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The Rigveda

in the Unicode character set

Jonathan Slocum

This page discusses our Unicode® representations of characters. If characters in the Rigveda text are not being displayed properly, trouble manifests itself in various guises, depending on your operating system and browser and, especially, the font selected by your browser to display the text. While we cannot predict all possible manifestations of trouble, most often it seems that what should be special characters and/or diacritics will appear as empty rectangular boxes or unrecognizable "blobs" on-screen; in the worst case, characters may simply vanish without trace and you may have little or no clue to their absence (e.g., superscripted diacritics in versions of Mozilla Firefox). The only simple explanation we can offer is that your system software is inadequate to display the Rigveda text, and you must upgrade or change your software. For the details, read on.

Owing to the requirements of the extended Latin alphabet and other characters, we have adopted Unicode® to represent script other than simple Roman letters (specifically, other than US-ASCII), and for such script our HTML style sheet recommends that browsers use one or another of the following Unicode-compliant fonts (listed here in alphabetical order):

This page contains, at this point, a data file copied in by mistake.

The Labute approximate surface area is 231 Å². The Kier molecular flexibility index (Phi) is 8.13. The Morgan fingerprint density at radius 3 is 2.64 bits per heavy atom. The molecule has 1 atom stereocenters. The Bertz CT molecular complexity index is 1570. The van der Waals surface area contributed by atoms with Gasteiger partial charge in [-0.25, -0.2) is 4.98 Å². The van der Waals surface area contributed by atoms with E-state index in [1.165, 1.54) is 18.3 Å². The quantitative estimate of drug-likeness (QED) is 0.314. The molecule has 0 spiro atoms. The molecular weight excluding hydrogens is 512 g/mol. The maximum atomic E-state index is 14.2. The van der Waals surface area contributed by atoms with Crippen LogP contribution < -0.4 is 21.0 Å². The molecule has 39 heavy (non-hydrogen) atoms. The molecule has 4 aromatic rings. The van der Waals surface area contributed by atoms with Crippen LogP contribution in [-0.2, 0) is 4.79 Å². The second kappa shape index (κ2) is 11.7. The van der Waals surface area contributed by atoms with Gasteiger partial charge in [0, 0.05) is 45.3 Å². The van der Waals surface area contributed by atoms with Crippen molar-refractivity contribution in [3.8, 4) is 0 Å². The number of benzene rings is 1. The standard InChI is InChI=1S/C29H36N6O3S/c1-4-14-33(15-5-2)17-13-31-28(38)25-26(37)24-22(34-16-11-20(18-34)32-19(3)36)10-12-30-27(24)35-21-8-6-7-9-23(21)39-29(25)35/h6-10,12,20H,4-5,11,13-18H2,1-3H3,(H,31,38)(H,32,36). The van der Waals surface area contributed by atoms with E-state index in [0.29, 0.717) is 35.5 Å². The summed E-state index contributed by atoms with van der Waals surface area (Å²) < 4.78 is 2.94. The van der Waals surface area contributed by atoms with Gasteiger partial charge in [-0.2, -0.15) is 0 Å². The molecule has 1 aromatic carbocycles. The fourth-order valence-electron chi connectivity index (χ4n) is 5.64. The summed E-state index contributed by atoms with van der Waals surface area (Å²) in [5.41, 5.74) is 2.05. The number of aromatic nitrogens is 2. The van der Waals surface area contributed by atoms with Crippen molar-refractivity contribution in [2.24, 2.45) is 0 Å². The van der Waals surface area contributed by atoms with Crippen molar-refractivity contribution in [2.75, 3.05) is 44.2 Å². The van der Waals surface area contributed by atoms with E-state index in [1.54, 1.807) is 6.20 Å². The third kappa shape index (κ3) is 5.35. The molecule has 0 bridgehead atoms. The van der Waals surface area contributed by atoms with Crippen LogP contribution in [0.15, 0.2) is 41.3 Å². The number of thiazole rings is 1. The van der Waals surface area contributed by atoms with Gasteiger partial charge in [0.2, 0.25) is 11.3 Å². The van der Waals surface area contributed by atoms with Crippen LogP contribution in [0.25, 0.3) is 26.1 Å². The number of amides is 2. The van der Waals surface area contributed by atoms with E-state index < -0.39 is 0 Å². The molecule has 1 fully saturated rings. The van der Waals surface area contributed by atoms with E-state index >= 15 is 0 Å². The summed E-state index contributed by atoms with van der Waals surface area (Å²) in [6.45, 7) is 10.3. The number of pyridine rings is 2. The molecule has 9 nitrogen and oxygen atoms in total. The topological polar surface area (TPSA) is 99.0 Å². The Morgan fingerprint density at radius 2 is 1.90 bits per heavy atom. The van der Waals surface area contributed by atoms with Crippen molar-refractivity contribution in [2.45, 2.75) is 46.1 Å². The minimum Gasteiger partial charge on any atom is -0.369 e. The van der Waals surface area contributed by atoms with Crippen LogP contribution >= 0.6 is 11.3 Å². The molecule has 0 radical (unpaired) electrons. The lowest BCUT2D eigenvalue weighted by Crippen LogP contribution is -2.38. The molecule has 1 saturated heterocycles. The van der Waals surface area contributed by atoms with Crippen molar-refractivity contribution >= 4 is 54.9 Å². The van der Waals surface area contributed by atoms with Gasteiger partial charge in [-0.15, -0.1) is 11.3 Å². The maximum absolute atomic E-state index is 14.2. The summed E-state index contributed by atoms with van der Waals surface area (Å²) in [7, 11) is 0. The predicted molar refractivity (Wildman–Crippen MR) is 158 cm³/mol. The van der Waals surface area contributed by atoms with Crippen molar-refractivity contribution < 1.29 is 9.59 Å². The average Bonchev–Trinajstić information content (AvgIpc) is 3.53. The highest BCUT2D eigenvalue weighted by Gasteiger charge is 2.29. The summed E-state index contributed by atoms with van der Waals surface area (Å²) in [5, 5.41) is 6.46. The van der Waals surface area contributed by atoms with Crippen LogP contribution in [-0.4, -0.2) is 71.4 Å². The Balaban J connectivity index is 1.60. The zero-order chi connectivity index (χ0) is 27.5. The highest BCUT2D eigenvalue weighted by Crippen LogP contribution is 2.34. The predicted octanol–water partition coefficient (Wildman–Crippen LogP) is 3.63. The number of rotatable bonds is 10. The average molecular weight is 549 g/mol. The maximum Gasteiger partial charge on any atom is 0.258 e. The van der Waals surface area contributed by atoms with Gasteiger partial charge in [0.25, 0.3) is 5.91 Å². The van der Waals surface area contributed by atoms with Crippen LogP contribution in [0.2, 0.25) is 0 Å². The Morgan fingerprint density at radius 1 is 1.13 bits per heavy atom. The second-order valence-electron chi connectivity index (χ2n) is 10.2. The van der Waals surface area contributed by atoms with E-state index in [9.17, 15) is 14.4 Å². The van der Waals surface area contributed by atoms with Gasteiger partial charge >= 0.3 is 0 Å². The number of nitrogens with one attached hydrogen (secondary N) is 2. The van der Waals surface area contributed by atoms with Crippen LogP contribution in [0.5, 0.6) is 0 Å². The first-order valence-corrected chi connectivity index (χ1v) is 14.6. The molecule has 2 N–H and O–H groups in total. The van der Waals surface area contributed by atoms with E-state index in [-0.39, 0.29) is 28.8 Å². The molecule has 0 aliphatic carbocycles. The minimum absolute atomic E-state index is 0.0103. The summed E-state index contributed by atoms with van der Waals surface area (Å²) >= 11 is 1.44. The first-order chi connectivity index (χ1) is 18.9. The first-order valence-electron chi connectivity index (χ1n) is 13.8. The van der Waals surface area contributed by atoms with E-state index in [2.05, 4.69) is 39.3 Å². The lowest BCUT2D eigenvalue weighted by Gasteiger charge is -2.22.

• Alphabetum Unicode (6.5 or above);
  • Arial Unicode MS (Windows only?);
  • Code2000;
  • Everson Mono Unicode;
  • Gentium;
  • Lucida Grande (Macintosh only); or
  • TITUS Cyberbit Basic.

What this means is that in order to read Rigveda text, written in Unicode, you must employ Unicode-compliant software and it must have available a Unicode-compliant font -- such as one of those listed above -- with the requisite character glyphs, and your software must be able to display them all. (These requirements are generally met, on Macintosh, only by OS X 10.2 or later with a suitably advanced browser.) As we become aware of the existence and wide distribution of other large Unicode-compliant fonts having [typically] thousands of glyphs covering the languages we transcribe, we will add them to our style sheet. If your existing software (e.g. browser) cannot properly display Unicode characters, you must use software that does. If your browser is configured to ignore style sheet recommendations, you're on your own.

Anyone wishing to read online texts in their native scripts, or at least in a standard Latin-based script with compound or less-common diacritics, should acquire software fully supporting the Unicode standard; some resources are free, while others may require payment. The Linguistics Research Center and the University of Texas cannot, and do not, make vendor recommendations.

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